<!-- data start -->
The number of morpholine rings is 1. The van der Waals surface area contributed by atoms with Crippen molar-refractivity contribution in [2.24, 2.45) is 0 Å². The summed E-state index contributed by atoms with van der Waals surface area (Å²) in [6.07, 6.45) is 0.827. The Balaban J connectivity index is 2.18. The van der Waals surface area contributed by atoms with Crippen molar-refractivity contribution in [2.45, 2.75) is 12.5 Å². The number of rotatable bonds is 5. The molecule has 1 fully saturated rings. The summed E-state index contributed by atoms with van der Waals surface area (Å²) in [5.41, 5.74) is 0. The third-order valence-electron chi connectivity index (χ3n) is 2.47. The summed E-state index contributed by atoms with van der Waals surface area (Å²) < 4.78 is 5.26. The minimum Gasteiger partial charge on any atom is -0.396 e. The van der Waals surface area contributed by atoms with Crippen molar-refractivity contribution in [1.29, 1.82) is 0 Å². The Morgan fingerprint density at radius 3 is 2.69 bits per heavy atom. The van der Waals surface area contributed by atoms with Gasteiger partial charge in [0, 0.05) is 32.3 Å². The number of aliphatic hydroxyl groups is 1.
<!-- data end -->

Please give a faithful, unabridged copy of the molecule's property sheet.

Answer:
The number of morpholine rings is 1. The van der Waals surface area contributed by atoms with Crippen molar-refractivity contribution in [2.24, 2.45) is 0 Å². The summed E-state index contributed by atoms with van der Waals surface area (Å²) in [6.07, 6.45) is 0.827. The Balaban J connectivity index is 2.18. The van der Waals surface area contributed by atoms with Crippen molar-refractivity contribution in [2.45, 2.75) is 12.5 Å². The number of rotatable bonds is 5. The molecule has 1 fully saturated rings. The summed E-state index contributed by atoms with van der Waals surface area (Å²) in [5.41, 5.74) is 0. The third-order valence-electron chi connectivity index (χ3n) is 2.47. The summed E-state index contributed by atoms with van der Waals surface area (Å²) < 4.78 is 5.26. The minimum Gasteiger partial charge on any atom is -0.396 e. The van der Waals surface area contributed by atoms with Crippen molar-refractivity contribution in [1.29, 1.82) is 0 Å². The Morgan fingerprint density at radius 3 is 2.69 bits per heavy atom. The van der Waals surface area contributed by atoms with Gasteiger partial charge in [0, 0.05) is 32.3 Å². The number of aliphatic hydroxyl groups is 1.